Janet: We cannot give our readers what we do not have ourselves. That’s something I have thought about. To write with emotional authenticity, I have to have the capacity not only to feel deeply but to pass them on through words. This isn’t easy. We are limited to the paint supplies we have. I’m learning to keep it a little simpler, to trust the reader more. And simply strive for clarity. Always seeking the most telling way to say something — every story is a translation.
Laura: Yes, we have limited supplies in our paint drawer. Often if I’m stuck trying to get a high-level scene just right, I’ll physically “act it out’, or I will go take a walk. Walking in rhythm helps me find the right “beats” I need for a scene. Occasionally I’ll step away from my own writing and read poetry. Poets have the burden of even fewer words than prose writers to capture the ‘objective correlative’-the intended emotional response from the reader. Polish poet Wislawa Szymborska is a master at this. Her diction is simple, but her poems always pack a wallop.
Here are a few lines her poem Coming Home From the book VIEW WITH A GRAIN OF SAND
He’s nearly forty, but not at the moment.
He exists just as he did inside his mother’s womb,
clad in seven walls of skin, in sheltered darkness.
Janet: We’re all of us feeling our way along in the dark. I think this might be true for those who plot ahead of time as well, but I’m not sure. We are still faced with how to bring the story alive. It can feel like a long cold winter within, but there is life under the surface.
This quote comes to mind
~A book must be the ax for the frozen sea within us.~ -Franz Kafka.
Laura: I love that! We pantsers dig our way out of the story that lingers above us. I wonder if plotters carry a lighter ax, or perhaps they swing it with better control. When I write I keep chipping at icebergs with an ice pick.
Janet: Beautiful stories come from that.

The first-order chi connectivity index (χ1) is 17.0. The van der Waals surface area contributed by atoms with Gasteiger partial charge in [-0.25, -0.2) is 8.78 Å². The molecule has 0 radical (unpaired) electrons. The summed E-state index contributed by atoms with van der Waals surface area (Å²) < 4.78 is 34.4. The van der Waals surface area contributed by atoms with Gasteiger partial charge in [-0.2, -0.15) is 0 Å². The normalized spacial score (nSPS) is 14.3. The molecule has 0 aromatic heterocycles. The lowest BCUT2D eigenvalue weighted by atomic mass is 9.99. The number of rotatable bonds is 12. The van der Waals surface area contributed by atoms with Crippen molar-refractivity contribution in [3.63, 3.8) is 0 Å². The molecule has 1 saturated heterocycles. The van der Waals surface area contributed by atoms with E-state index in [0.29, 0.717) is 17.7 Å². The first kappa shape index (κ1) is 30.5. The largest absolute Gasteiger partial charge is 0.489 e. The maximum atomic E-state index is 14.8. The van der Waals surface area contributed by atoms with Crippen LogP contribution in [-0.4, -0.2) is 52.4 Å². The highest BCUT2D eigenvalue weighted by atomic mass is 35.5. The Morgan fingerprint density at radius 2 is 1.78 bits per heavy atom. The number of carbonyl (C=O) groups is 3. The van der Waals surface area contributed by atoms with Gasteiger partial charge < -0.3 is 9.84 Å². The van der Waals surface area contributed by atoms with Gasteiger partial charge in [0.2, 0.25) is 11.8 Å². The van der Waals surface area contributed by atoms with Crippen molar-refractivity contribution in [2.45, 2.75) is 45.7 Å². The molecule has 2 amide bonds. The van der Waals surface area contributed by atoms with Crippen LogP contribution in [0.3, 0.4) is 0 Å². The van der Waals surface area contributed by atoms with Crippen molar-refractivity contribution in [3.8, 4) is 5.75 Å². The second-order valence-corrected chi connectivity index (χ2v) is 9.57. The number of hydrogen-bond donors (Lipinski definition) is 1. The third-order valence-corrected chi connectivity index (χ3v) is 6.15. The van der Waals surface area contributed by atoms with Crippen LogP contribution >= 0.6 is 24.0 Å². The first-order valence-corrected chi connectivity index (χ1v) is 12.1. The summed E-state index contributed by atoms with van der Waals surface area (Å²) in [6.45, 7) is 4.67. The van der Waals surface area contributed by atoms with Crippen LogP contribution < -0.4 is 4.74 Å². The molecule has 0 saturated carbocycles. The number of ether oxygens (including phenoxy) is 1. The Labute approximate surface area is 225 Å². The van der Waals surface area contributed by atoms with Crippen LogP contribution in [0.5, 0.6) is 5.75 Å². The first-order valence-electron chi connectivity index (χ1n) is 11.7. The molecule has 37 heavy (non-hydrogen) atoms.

BREAKFAST WITH NERUDA is a very moving book. Happy two-year book birthday by the way.
Laura: Thank you, on both counts. In writing BWN, I had to dive underwater quite a bit. Maass talks about the protagonist’s longings, and Michael has plenty of those. I believe Shelly’s own longings balance his out and yet tip them on end simultaneously.
Janet: I think you nailed it. It’s a wonderful read. I also think the Longing D Maass talks about is key. When we are in touch with that- the character drives the story. The writing comes from that primal unstoppable source. And when it’s working, it just feels like I’m along for the ride.
Laura: Exactly. The characters take us on weird and wonderful journeys, and often to places they shouldn’t go. For example, Rosie, in your novel, DRAGON’S KEEP, places herself in jeopardy at several turns. Yet her ultimate longing is worth risking her life over.
Janet: For Rosie, as for many of us. She longs to belong. She thinks she has to throw a part of herself away for this to happen–that no one can accept her fully as she is with her “beast part”
It is a play on Beauty and the Beast because Rosie is both. What she discovers in the end happened without planning at all. The right words came. It was a revelation for Rosie and for me.
Laura: I love when that happens. In several scenes with BWN, Michael’s reactions to events or people were revelations. Those moments are one reason I love revision. Not only do I get to revisit these characters I love, but they reveal secrets they trust me to know.
Janet: As authors, we do the same. Reveal secrets we trust the reader to know. It’s a very intimate art form. Thank you for sharing some of your writing secrets with us, Laura, and for generously offering a signed copy of your book.
Laura: You’re welcome. And thank you for asking me to be a guest. I always enjoy talking writing with you.
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Dreamwalkers, if you want to hear more about Character Secrets, Laura Moe and I discussed it together on her show. Listen in. http://www.blogtalkradio.com/authorsontheairradio2/2017/08/28/award-winning-ya-author-janet-lee-carey-believes-in-dragons )
Meet Laura Live
Meet Local Authors at Half Price Books
19500 Highway 99 Lynnwood
SATURDAY, MAY 19, 2018 2-3 PM.
They will discuss writing, publishing (traditional and independent,) and living the writer’s life.
Win a signed copy